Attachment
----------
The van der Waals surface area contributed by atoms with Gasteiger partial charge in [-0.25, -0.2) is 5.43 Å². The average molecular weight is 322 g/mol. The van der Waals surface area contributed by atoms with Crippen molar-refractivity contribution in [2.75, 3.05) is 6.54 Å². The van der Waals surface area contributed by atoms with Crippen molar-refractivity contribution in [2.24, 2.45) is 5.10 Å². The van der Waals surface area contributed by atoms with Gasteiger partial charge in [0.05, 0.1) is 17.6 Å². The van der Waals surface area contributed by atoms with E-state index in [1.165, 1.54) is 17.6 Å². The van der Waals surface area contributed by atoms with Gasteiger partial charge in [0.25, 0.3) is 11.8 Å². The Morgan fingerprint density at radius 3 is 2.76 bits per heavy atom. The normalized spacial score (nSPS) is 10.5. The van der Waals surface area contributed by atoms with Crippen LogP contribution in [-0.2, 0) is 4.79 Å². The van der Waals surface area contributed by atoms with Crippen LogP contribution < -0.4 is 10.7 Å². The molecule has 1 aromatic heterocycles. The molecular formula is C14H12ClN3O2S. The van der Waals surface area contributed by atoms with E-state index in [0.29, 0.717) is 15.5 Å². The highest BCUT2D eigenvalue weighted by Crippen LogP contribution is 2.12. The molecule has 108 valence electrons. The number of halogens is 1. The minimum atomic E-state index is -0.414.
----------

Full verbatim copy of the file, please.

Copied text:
The van der Waals surface area contributed by atoms with Gasteiger partial charge in [-0.25, -0.2) is 5.43 Å². The average molecular weight is 322 g/mol. The van der Waals surface area contributed by atoms with Crippen molar-refractivity contribution in [2.75, 3.05) is 6.54 Å². The van der Waals surface area contributed by atoms with Crippen molar-refractivity contribution in [2.24, 2.45) is 5.10 Å². The van der Waals surface area contributed by atoms with Gasteiger partial charge in [0.05, 0.1) is 17.6 Å². The van der Waals surface area contributed by atoms with E-state index in [1.165, 1.54) is 17.6 Å². The van der Waals surface area contributed by atoms with Gasteiger partial charge in [0.25, 0.3) is 11.8 Å². The Morgan fingerprint density at radius 3 is 2.76 bits per heavy atom. The normalized spacial score (nSPS) is 10.5. The van der Waals surface area contributed by atoms with Crippen LogP contribution in [-0.2, 0) is 4.79 Å². The van der Waals surface area contributed by atoms with Crippen LogP contribution < -0.4 is 10.7 Å². The molecule has 1 aromatic heterocycles. The molecular formula is C14H12ClN3O2S. The van der Waals surface area contributed by atoms with E-state index in [0.29, 0.717) is 15.5 Å². The highest BCUT2D eigenvalue weighted by Crippen LogP contribution is 2.12. The molecule has 108 valence electrons. The number of halogens is 1. The minimum atomic E-state index is -0.414.